Spring is back, signalling new beginnings. While the world is still combatting Covid-19 and countries are coming up with different strategies to move forward, nobody has the magic wand as yet. But hopefully Covid-19 has emphasised the need for us all to be more collaborative, sharing, and caring. New Zealand is currently tackling its own recent outbreak and in the rush of lockdown the last issue of MedTech Bites went AWOL. But we are back up and running again.
There is an increased interest in digital health startups in todays environment. In the US, around $15 billion has been invested in this sector in the first 6 months of 2021 as reported by Forbes in July. Telehealth delivery has taken off since the pandemic with fast-paced adoption of online clinical consulting, prescriptions, and remote wellbeing care and support. Technologies that enable clinical trials to be undertaken safely in participants’ homes is another area that is growing quickly, as is using machine learning to accelerate drug discovery and development. The leading deals in the US (between $400 – 550 billion) in the last 6 months were made by weight-loss app Noom, Ro providing virtual primary care along with an online pharmacy, and Insitro with its AI drug discovery and development platform. Check out CBInsight’s State Of Healthcare Q2’21 Report: Investment & Sector Trends To Watch for the latest data and trends.
In this issue, we cover two key topics on health innovation in New Zealand. The first is an insight into the drivers of innovation at Canterbury District Health Board (CDHB) with Via Innovations, following on from our earlier stories on Waitemata and Auckland District Health Boards. Health technology innovation needs to be driven from business principles for it to be scalable and sustainable but it needs to benefit the patient. While Via Innovations was created to support CDHB’s own system, there is a real interest in finding technologies that can also be scaled across the NZ health system to address the constraints of resources and budgets.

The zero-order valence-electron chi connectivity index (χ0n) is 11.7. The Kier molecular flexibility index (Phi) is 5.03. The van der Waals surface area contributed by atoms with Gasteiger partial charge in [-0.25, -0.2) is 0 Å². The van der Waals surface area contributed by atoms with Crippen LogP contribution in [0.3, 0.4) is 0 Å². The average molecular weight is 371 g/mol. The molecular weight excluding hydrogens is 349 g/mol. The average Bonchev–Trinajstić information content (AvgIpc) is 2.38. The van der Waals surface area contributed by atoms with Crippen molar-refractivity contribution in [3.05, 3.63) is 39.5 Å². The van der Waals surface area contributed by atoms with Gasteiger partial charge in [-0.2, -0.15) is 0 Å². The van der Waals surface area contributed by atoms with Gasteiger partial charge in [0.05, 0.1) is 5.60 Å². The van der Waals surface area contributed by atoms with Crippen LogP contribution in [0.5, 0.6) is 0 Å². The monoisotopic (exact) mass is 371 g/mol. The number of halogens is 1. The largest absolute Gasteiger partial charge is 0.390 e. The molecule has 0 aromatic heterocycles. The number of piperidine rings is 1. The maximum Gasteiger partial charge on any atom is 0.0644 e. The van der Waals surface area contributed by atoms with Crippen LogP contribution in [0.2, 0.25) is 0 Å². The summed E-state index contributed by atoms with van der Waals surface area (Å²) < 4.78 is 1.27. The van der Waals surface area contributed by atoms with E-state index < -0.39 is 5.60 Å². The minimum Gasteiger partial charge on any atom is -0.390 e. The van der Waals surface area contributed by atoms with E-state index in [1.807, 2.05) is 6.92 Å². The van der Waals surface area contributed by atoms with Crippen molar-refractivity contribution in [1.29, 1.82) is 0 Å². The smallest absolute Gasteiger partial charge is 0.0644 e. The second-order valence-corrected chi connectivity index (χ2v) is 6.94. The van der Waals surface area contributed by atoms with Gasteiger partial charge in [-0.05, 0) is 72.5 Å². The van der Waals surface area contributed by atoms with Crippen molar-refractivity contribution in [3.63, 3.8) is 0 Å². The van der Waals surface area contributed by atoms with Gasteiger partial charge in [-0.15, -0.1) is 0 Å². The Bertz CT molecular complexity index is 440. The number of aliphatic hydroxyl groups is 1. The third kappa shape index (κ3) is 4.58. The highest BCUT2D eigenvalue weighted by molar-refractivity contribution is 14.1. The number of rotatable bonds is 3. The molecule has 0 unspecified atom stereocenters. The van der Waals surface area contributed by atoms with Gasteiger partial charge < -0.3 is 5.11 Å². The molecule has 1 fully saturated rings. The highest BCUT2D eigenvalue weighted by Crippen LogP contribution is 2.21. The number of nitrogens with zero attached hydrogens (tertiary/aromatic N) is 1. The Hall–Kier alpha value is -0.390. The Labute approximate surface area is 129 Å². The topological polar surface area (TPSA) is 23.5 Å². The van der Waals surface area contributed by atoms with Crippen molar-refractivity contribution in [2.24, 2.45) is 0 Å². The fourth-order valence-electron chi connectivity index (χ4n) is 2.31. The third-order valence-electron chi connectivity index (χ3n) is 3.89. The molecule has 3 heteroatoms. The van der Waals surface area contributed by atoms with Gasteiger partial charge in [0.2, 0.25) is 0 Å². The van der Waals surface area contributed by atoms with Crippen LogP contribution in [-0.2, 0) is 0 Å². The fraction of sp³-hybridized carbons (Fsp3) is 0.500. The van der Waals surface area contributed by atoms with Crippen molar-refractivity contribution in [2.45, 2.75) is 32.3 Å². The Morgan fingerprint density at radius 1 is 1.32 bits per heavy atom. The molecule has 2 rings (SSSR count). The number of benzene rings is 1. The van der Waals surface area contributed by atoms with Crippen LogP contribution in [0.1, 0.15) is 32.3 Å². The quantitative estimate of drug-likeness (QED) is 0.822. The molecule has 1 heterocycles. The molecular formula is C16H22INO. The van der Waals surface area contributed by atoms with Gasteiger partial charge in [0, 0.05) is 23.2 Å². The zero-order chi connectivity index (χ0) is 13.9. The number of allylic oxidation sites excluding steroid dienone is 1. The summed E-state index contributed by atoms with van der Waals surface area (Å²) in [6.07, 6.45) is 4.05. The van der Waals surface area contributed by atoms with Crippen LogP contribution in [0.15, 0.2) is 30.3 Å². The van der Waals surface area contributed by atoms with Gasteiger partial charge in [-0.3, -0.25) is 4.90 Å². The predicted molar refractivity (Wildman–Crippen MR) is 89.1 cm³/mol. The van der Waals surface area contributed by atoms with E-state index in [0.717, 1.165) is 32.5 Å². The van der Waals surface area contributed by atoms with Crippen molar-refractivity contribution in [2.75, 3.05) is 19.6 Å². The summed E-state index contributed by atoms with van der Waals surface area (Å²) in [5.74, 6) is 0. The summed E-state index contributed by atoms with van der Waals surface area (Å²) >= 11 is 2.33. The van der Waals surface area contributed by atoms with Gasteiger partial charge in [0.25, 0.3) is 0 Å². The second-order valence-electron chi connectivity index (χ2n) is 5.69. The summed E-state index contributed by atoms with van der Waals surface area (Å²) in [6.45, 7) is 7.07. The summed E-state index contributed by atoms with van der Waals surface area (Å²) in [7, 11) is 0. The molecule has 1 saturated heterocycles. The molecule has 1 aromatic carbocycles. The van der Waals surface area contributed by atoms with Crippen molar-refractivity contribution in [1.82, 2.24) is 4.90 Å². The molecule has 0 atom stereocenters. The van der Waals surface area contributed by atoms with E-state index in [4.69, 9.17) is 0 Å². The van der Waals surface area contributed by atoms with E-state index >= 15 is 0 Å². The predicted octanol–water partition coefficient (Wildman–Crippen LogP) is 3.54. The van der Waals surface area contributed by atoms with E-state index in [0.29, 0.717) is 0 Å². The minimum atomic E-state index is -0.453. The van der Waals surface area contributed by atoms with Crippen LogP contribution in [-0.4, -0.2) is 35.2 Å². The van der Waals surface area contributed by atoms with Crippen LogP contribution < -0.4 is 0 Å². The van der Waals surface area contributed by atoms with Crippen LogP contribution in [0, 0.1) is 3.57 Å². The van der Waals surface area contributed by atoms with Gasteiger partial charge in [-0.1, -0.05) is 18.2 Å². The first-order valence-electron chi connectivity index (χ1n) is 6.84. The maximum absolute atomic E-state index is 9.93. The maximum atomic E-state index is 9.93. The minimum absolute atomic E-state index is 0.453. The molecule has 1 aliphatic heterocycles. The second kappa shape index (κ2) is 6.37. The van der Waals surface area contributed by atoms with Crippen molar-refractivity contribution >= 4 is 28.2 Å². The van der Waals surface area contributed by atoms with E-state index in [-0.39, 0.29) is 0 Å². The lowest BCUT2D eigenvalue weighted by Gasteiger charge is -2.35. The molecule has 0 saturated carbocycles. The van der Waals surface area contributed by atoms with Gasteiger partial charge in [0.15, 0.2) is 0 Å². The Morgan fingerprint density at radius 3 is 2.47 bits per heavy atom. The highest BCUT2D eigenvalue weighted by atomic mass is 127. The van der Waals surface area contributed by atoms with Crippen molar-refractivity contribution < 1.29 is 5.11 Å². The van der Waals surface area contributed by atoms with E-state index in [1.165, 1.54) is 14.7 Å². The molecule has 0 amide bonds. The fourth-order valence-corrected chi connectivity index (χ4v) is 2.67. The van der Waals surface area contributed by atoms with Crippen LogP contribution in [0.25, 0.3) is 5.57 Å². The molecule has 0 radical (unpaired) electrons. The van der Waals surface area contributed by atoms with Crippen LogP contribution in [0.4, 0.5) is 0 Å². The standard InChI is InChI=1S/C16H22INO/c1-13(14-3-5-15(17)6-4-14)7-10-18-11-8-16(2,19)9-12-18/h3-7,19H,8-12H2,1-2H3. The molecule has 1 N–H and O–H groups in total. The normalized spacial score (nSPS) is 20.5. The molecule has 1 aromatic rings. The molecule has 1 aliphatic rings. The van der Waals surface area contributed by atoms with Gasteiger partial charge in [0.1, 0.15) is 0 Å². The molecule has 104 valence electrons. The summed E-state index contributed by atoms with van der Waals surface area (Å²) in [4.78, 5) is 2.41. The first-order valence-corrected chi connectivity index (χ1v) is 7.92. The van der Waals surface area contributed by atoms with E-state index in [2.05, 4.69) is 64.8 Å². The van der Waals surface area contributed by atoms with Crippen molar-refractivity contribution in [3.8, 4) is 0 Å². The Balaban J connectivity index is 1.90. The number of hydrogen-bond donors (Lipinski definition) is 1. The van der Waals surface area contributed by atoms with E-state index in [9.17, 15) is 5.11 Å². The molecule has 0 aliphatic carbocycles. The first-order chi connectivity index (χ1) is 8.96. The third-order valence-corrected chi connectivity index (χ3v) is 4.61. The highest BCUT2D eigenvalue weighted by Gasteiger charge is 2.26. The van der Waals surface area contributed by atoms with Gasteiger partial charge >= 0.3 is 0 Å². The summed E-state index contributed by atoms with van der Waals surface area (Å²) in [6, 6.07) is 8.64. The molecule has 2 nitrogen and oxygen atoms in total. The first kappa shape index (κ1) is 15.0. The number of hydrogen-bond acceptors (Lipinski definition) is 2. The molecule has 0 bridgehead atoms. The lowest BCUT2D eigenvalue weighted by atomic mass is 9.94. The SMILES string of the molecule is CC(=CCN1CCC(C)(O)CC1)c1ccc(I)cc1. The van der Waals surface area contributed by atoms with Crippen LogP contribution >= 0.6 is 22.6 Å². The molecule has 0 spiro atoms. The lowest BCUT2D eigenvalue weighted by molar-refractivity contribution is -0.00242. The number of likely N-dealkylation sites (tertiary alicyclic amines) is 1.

Innovating to solve indigenous health issues is now a focus in many nations. While New Zealand has had a headstart in many ways in partnering with our Māori community, researchers and industry still have a lot to learn on how to do this properly. The second key topic focusses on the meaning of Māori data sovereignty and how to build relationships beyond just “consulting Māori” in developing and delivering social and health care. Daymon Nin, Chief Customer Officer at Whānau Tahi, reminds us that Māori want to determine their own future.
We also meet Kate Harsant who has recently taken over as MedTech Bites editor. Kate has seamlessly continued the flow of the newsletter, but her challenge is to give the MedTech Monster a “Kate” flair – keep an eye out to see what comes next. Kate’s contribution this month is an article she spotted in UniNews about the Auckland Medical History Museum ensconced in a corner at Auckland Hospital. This might spur those in Auckland to visit at some point in time!
Dr Diana Siew